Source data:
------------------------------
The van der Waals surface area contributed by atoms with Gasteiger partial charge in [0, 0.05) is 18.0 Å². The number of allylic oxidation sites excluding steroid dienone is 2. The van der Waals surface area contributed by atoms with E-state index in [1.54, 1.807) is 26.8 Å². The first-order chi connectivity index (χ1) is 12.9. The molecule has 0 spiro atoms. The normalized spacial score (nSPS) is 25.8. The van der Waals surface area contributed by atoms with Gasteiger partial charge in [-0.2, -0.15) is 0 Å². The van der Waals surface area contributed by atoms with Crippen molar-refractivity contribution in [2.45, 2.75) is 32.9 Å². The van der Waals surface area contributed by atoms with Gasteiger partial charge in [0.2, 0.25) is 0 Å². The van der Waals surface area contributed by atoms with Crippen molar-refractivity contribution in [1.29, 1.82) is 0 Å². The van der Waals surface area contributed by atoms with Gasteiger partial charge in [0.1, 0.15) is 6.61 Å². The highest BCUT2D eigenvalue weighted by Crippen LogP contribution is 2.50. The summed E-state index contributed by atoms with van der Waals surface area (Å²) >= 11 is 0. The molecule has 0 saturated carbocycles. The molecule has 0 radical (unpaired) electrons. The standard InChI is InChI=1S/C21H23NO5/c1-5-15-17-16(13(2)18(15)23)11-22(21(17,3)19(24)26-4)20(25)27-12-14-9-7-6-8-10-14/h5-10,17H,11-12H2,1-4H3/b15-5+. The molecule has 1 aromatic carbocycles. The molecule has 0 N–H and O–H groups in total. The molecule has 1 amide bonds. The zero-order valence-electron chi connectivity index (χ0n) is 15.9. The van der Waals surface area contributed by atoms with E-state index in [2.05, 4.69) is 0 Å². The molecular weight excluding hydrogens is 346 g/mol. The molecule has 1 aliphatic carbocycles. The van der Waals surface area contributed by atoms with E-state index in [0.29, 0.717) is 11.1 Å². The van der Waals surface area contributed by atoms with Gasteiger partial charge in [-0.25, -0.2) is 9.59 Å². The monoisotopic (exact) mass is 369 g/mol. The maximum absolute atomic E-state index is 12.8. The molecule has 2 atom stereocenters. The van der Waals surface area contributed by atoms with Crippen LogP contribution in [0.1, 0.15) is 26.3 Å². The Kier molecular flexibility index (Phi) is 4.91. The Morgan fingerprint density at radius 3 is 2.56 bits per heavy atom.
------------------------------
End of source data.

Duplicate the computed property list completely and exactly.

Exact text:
The van der Waals surface area contributed by atoms with Gasteiger partial charge in [0, 0.05) is 18.0 Å². The number of allylic oxidation sites excluding steroid dienone is 2. The van der Waals surface area contributed by atoms with E-state index in [1.54, 1.807) is 26.8 Å². The first-order chi connectivity index (χ1) is 12.9. The molecule has 0 spiro atoms. The normalized spacial score (nSPS) is 25.8. The van der Waals surface area contributed by atoms with Gasteiger partial charge in [-0.2, -0.15) is 0 Å². The van der Waals surface area contributed by atoms with Crippen molar-refractivity contribution in [2.45, 2.75) is 32.9 Å². The van der Waals surface area contributed by atoms with Gasteiger partial charge in [0.2, 0.25) is 0 Å². The van der Waals surface area contributed by atoms with Crippen molar-refractivity contribution in [1.29, 1.82) is 0 Å². The van der Waals surface area contributed by atoms with Gasteiger partial charge in [0.1, 0.15) is 6.61 Å². The highest BCUT2D eigenvalue weighted by Crippen LogP contribution is 2.50. The summed E-state index contributed by atoms with van der Waals surface area (Å²) >= 11 is 0. The molecule has 0 saturated carbocycles. The molecule has 0 radical (unpaired) electrons. The standard InChI is InChI=1S/C21H23NO5/c1-5-15-17-16(13(2)18(15)23)11-22(21(17,3)19(24)26-4)20(25)27-12-14-9-7-6-8-10-14/h5-10,17H,11-12H2,1-4H3/b15-5+. The molecule has 1 aromatic carbocycles. The molecule has 0 N–H and O–H groups in total. The molecule has 1 amide bonds. The zero-order valence-electron chi connectivity index (χ0n) is 15.9. The van der Waals surface area contributed by atoms with E-state index in [2.05, 4.69) is 0 Å². The molecular weight excluding hydrogens is 346 g/mol. The molecule has 1 aliphatic carbocycles. The van der Waals surface area contributed by atoms with E-state index in [0.29, 0.717) is 11.1 Å². The van der Waals surface area contributed by atoms with Gasteiger partial charge in [-0.25, -0.2) is 9.59 Å². The monoisotopic (exact) mass is 369 g/mol. The maximum absolute atomic E-state index is 12.8. The molecule has 2 atom stereocenters. The van der Waals surface area contributed by atoms with Crippen LogP contribution in [0.1, 0.15) is 26.3 Å². The Kier molecular flexibility index (Phi) is 4.91. The Morgan fingerprint density at radius 3 is 2.56 bits per heavy atom.